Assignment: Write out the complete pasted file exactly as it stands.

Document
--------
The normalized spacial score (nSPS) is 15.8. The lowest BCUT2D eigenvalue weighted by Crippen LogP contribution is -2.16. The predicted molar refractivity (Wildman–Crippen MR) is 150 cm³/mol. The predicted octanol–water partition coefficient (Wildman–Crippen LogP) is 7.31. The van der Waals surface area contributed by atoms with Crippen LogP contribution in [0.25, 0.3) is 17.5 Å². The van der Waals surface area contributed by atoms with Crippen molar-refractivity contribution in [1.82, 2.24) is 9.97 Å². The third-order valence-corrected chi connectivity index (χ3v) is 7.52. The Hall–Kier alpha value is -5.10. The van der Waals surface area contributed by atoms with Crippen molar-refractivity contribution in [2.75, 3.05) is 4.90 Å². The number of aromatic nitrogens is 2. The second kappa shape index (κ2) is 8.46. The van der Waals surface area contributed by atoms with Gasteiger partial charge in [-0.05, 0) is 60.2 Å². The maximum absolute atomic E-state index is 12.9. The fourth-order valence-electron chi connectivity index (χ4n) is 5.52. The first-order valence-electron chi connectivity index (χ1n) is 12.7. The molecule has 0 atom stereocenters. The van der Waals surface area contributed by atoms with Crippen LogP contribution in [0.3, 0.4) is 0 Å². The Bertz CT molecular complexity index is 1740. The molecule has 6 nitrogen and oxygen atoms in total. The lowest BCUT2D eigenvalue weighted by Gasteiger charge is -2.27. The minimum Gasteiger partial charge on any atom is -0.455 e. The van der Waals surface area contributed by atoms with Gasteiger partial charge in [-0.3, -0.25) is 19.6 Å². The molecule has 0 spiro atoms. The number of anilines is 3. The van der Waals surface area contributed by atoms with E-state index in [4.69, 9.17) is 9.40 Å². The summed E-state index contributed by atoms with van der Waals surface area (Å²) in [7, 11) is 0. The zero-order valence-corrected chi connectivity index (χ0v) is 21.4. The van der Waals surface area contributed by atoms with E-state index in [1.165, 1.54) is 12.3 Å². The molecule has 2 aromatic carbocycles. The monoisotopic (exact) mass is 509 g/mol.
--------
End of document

The normalized spacial score (nSPS) is 15.8. The lowest BCUT2D eigenvalue weighted by Crippen LogP contribution is -2.16. The predicted molar refractivity (Wildman–Crippen MR) is 150 cm³/mol. The predicted octanol–water partition coefficient (Wildman–Crippen LogP) is 7.31. The van der Waals surface area contributed by atoms with Crippen LogP contribution in [0.25, 0.3) is 17.5 Å². The van der Waals surface area contributed by atoms with Crippen molar-refractivity contribution in [1.82, 2.24) is 9.97 Å². The third-order valence-corrected chi connectivity index (χ3v) is 7.52. The Hall–Kier alpha value is -5.10. The van der Waals surface area contributed by atoms with Crippen molar-refractivity contribution in [2.75, 3.05) is 4.90 Å². The number of aromatic nitrogens is 2. The second kappa shape index (κ2) is 8.46. The van der Waals surface area contributed by atoms with Gasteiger partial charge in [-0.05, 0) is 60.2 Å². The maximum absolute atomic E-state index is 12.9. The fourth-order valence-electron chi connectivity index (χ4n) is 5.52. The first-order valence-electron chi connectivity index (χ1n) is 12.7. The molecule has 0 atom stereocenters. The van der Waals surface area contributed by atoms with Crippen LogP contribution in [0.3, 0.4) is 0 Å². The Bertz CT molecular complexity index is 1740. The molecule has 6 nitrogen and oxygen atoms in total. The lowest BCUT2D eigenvalue weighted by Gasteiger charge is -2.27. The minimum Gasteiger partial charge on any atom is -0.455 e. The van der Waals surface area contributed by atoms with Gasteiger partial charge in [-0.3, -0.25) is 19.6 Å². The molecule has 0 spiro atoms. The number of anilines is 3. The van der Waals surface area contributed by atoms with E-state index in [4.69, 9.17) is 9.40 Å². The summed E-state index contributed by atoms with van der Waals surface area (Å²) in [7, 11) is 0. The zero-order valence-corrected chi connectivity index (χ0v) is 21.4. The van der Waals surface area contributed by atoms with E-state index in [1.165, 1.54) is 12.3 Å². The molecule has 2 aromatic carbocycles. The monoisotopic (exact) mass is 509 g/mol.